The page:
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Archive for the ‘Entries #351-400’ Category

In the short film in entry #391, a man turns himself in to the police (il se rend) at a dépanneur in Montreal. Take a few moments to concentrate on some of the vocabulary that came up in the film:

Ici on carte!

Click for larger version

It’s hard to see, but there’s a little sign from Loto-Québec near the cash that says: Ici on carte! This is an informal way of saying that if you appear underaged, you’ll be “carded” (asked for ID). The verb is carter. You can see an example of Ici on carte! in the screen shot on the right, which comes from this article on La Presse.

Even though it’s on the Loto-Québec sign, carter is still an informal usage. Mostly young people say it. Je me suis fait carter (not said in the film) means “I got carded.”

At the beginning of the film, when the underaged boy tries to buy a pack of cigarettes at the cash (un paquet de cigarettes), the clerk asks for his ID: Est-ce que je peux voir tes cartes?

A lottery ticket that you scratch to reveal a possible prize is called un gratteux in Quebec. The man who’s turning himself in to the police asked for un gratteux à trois piasses, which means that he wants one that’s worth three dollars.

When the clerk announces the price 7,05 $, he says: Ça fait sept et cinq. In the price, the number before et is the amount in dollars, and the number after et is the amount in cents. If the price had been 11,35 $, he would have said: Ça fait onze et trente-cinq. But cashiers often don’t bother to say the ça fait part: Sept et cinq, s’il vous plaît.

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French around town (#392)

Yesterday while I was drinking a coffee in the marché Jean-Talon area of Montreal, a Vietnamese man in his 50s was looking at me from the table beside me where he was sitting.

From the way that he was looking at me, it seemed that he wanted to say something. So I smiled at him. That’s when he said to me: Excusez-moi, vous parlez français? I told him yes, and I was intrigued by what would happen next.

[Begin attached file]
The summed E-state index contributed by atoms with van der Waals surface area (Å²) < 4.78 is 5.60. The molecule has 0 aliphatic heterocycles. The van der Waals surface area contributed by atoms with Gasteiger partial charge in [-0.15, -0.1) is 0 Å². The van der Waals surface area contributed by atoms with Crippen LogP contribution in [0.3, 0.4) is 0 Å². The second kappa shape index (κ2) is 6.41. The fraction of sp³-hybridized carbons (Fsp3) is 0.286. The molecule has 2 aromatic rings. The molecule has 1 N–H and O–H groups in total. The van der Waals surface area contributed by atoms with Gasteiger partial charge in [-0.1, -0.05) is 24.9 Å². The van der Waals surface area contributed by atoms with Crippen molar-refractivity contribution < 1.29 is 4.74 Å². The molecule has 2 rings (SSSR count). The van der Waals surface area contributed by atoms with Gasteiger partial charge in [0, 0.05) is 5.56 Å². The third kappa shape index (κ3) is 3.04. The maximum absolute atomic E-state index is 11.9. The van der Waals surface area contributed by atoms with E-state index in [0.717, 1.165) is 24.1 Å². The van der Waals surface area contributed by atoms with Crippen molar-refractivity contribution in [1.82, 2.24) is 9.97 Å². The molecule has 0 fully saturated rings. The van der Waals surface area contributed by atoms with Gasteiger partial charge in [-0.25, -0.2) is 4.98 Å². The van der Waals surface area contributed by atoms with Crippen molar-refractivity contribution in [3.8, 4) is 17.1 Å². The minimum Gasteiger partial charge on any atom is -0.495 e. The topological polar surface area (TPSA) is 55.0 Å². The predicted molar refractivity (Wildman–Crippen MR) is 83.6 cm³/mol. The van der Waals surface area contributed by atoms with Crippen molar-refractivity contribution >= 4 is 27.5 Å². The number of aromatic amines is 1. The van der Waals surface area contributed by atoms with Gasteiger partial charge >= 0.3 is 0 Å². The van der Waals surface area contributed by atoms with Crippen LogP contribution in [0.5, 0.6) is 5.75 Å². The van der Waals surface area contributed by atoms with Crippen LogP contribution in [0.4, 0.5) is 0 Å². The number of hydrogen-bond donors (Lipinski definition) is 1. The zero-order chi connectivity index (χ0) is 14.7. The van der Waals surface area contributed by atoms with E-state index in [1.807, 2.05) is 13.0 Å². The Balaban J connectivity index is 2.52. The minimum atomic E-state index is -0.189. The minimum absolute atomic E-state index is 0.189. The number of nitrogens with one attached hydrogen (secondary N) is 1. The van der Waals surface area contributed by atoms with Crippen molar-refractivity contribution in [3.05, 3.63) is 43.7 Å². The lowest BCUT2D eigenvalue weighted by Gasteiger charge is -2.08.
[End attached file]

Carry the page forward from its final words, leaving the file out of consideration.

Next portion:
From his bag, he pulled out a sheet of paper and showed it to me…

It was his French homework from his evening class! He asked me if I could help him with it. It turned out to be a fun conversation.

Hey, if he can ask a stranger for help with French, so can you. Don’t be shy. Say bonjour to the person at the table beside you. 🙂

——

Two short bits of overheard conversation while out yesterday:

A man walking past me said to his friend: Tu vas devoir toffer un peu. The informal verb toffer means “to tough it out.” I wonder what his friend needs to tough out?

Later on, as a woman walked past me with her friend, she said: … et moi, comme une conne, j’ai répondu. With the word conne, she had just called herself an idiot in a very unflattering way. (For a man, it would be con.)

I’m not sure what she responded to… a phone call from the collections agency? an email from an ex? an embarrassing question?

Et moi, comme une conne, j’ai répondu could be a good story starter if you needed some writing ideas…

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Here’s a clip spoken at a level of French called populaire.

— Bonjour!
— J’prendrais ça pis un paquet de Peter Jacksons.
— Est-ce que j’peux voir tes cartes, mon ami?
— J’es ai pas sur moi, y sont dans l’char.
— J’sus désolé.
— Bonjour!
— Faudrait que j’fasse un appel.
— J’sus désolé, monsieur. J’ai pas l’droit de faire faire d’appels.
— C’est parce que j’veux appeler le 9-1-1.
— OK.
— C’est Bernard Turmel. J’sus dans un dépanneur, coin 5e pis Dandurand. J’sus prêt à me rendre.
(Bernard Turmel : toujours en cavale)
— Excusez, monsieur. Vous allez payer? Parce qu’y va falloir payer, hein?

— Tu penses j’te payerais pas?
— Donne-moé don’ un gratteux à trois piasses.
— Combien pour ta gomme?
— C’est dix sous. Je vous demanderai de pas fumer à l’intérieur, s’il vous plaît.
— Ça, c’est pour la gomme.
— Avec les chips, ça fait sept et cinq (7,05 $), monsieur.
— Qu’est-ce tu vas faire si je t’paye pas? Tu vas appeler la police?
— J’vas prendre un paquet de Peter… Jacksons.
— C’est pas toé, ça. Enweille! Va-t-en! Va-t-en!
— Fuck you, gros crisse!
— J’ai gagné! J’ai toutes les osties d’mots! Cinquante mille piasses, mon homme! Passe ça dans ‘a machine. Enweille, estie.